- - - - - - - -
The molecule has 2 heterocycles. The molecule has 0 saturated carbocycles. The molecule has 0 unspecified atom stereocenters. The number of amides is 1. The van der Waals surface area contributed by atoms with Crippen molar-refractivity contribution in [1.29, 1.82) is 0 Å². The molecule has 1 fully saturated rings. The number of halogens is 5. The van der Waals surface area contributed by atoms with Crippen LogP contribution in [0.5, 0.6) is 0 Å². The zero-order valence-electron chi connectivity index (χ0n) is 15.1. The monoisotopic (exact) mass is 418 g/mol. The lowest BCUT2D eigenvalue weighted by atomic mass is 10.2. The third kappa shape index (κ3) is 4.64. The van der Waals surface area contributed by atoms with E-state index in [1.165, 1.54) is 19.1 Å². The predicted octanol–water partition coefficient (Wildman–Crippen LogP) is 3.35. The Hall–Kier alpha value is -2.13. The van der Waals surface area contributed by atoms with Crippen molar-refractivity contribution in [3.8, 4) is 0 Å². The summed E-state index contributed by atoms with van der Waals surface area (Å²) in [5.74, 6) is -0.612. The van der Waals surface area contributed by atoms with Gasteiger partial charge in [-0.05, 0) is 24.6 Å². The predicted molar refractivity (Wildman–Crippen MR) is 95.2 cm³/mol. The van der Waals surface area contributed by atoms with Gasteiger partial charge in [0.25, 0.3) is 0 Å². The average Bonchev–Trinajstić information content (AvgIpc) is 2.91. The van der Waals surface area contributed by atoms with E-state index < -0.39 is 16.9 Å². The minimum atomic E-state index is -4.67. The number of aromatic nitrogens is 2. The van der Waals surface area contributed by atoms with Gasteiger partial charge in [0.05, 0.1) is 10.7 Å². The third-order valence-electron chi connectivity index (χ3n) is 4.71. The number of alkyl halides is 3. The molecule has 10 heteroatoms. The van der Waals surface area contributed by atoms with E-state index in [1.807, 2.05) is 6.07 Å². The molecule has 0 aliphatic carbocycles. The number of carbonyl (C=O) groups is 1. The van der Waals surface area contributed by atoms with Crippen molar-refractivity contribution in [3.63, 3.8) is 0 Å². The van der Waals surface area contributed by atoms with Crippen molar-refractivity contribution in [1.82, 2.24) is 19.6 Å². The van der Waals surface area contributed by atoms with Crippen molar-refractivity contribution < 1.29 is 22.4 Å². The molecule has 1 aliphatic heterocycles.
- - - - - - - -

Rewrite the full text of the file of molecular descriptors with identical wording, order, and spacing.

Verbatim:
The molecule has 2 heterocycles. The molecule has 0 saturated carbocycles. The molecule has 0 unspecified atom stereocenters. The number of amides is 1. The van der Waals surface area contributed by atoms with Crippen molar-refractivity contribution in [1.29, 1.82) is 0 Å². The molecule has 1 fully saturated rings. The number of halogens is 5. The van der Waals surface area contributed by atoms with Crippen LogP contribution in [0.5, 0.6) is 0 Å². The zero-order valence-electron chi connectivity index (χ0n) is 15.1. The monoisotopic (exact) mass is 418 g/mol. The lowest BCUT2D eigenvalue weighted by atomic mass is 10.2. The third kappa shape index (κ3) is 4.64. The van der Waals surface area contributed by atoms with E-state index in [1.165, 1.54) is 19.1 Å². The predicted octanol–water partition coefficient (Wildman–Crippen LogP) is 3.35. The Hall–Kier alpha value is -2.13. The van der Waals surface area contributed by atoms with Crippen molar-refractivity contribution in [3.8, 4) is 0 Å². The summed E-state index contributed by atoms with van der Waals surface area (Å²) in [5.74, 6) is -0.612. The van der Waals surface area contributed by atoms with Gasteiger partial charge in [-0.05, 0) is 24.6 Å². The predicted molar refractivity (Wildman–Crippen MR) is 95.2 cm³/mol. The van der Waals surface area contributed by atoms with Gasteiger partial charge in [0.25, 0.3) is 0 Å². The average Bonchev–Trinajstić information content (AvgIpc) is 2.91. The van der Waals surface area contributed by atoms with E-state index < -0.39 is 16.9 Å². The minimum atomic E-state index is -4.67. The number of aromatic nitrogens is 2. The van der Waals surface area contributed by atoms with Gasteiger partial charge in [0.05, 0.1) is 10.7 Å². The third-order valence-electron chi connectivity index (χ3n) is 4.71. The number of alkyl halides is 3. The molecule has 10 heteroatoms. The van der Waals surface area contributed by atoms with E-state index in [1.807, 2.05) is 6.07 Å². The molecule has 0 aliphatic carbocycles. The number of carbonyl (C=O) groups is 1. The van der Waals surface area contributed by atoms with Crippen molar-refractivity contribution in [3.63, 3.8) is 0 Å². The van der Waals surface area contributed by atoms with Crippen molar-refractivity contribution in [1.82, 2.24) is 19.6 Å². The van der Waals surface area contributed by atoms with Crippen molar-refractivity contribution < 1.29 is 22.4 Å². The molecule has 1 aliphatic heterocycles.